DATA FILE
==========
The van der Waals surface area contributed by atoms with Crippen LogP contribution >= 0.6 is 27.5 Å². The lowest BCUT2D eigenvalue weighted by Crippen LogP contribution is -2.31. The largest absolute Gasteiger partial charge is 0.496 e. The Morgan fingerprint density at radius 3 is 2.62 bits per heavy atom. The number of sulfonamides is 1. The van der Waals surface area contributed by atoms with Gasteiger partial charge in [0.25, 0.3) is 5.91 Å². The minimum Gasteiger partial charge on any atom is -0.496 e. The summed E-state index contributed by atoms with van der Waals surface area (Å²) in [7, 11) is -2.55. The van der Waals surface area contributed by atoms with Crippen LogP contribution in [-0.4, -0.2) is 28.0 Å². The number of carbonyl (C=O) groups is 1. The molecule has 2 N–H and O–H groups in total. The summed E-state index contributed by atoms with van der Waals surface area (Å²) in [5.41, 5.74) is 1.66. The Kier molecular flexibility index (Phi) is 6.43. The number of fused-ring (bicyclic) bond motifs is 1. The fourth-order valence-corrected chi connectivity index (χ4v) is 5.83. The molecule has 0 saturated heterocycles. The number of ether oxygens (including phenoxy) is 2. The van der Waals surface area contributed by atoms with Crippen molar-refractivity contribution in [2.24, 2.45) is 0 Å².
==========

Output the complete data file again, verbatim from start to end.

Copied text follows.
The van der Waals surface area contributed by atoms with Crippen LogP contribution >= 0.6 is 27.5 Å². The lowest BCUT2D eigenvalue weighted by Crippen LogP contribution is -2.31. The largest absolute Gasteiger partial charge is 0.496 e. The Morgan fingerprint density at radius 3 is 2.62 bits per heavy atom. The number of sulfonamides is 1. The van der Waals surface area contributed by atoms with Gasteiger partial charge in [0.25, 0.3) is 5.91 Å². The minimum Gasteiger partial charge on any atom is -0.496 e. The summed E-state index contributed by atoms with van der Waals surface area (Å²) in [7, 11) is -2.55. The van der Waals surface area contributed by atoms with Crippen LogP contribution in [-0.4, -0.2) is 28.0 Å². The number of carbonyl (C=O) groups is 1. The molecule has 2 N–H and O–H groups in total. The summed E-state index contributed by atoms with van der Waals surface area (Å²) in [5.41, 5.74) is 1.66. The Kier molecular flexibility index (Phi) is 6.43. The number of fused-ring (bicyclic) bond motifs is 1. The fourth-order valence-corrected chi connectivity index (χ4v) is 5.83. The molecule has 0 saturated heterocycles. The number of ether oxygens (including phenoxy) is 2. The van der Waals surface area contributed by atoms with Crippen molar-refractivity contribution in [2.24, 2.45) is 0 Å².